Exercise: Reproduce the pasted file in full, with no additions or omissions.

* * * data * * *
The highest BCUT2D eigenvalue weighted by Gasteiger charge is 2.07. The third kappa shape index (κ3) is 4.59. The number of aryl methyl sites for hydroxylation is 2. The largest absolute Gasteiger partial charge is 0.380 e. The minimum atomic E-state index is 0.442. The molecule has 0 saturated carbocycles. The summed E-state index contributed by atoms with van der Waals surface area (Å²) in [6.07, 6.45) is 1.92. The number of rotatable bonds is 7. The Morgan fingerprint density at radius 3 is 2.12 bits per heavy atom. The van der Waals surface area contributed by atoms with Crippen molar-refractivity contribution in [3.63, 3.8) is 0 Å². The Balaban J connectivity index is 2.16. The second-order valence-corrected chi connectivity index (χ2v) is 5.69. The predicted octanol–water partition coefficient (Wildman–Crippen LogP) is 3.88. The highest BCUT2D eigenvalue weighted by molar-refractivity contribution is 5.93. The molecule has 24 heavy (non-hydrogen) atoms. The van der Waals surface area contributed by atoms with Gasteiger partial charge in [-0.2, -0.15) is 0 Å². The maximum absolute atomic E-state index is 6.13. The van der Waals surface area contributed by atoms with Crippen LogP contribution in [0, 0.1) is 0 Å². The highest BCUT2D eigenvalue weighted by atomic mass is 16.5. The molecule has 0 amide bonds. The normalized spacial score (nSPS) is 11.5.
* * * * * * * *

The highest BCUT2D eigenvalue weighted by Gasteiger charge is 2.07. The third kappa shape index (κ3) is 4.59. The number of aryl methyl sites for hydroxylation is 2. The largest absolute Gasteiger partial charge is 0.380 e. The minimum atomic E-state index is 0.442. The molecule has 0 saturated carbocycles. The summed E-state index contributed by atoms with van der Waals surface area (Å²) in [6.07, 6.45) is 1.92. The number of rotatable bonds is 7. The Morgan fingerprint density at radius 3 is 2.12 bits per heavy atom. The van der Waals surface area contributed by atoms with Crippen molar-refractivity contribution in [3.63, 3.8) is 0 Å². The Balaban J connectivity index is 2.16. The second-order valence-corrected chi connectivity index (χ2v) is 5.69. The predicted octanol–water partition coefficient (Wildman–Crippen LogP) is 3.88. The highest BCUT2D eigenvalue weighted by molar-refractivity contribution is 5.93. The molecule has 24 heavy (non-hydrogen) atoms. The van der Waals surface area contributed by atoms with Gasteiger partial charge in [-0.2, -0.15) is 0 Å². The maximum absolute atomic E-state index is 6.13. The van der Waals surface area contributed by atoms with Crippen LogP contribution in [0, 0.1) is 0 Å². The highest BCUT2D eigenvalue weighted by atomic mass is 16.5. The molecule has 0 amide bonds. The normalized spacial score (nSPS) is 11.5.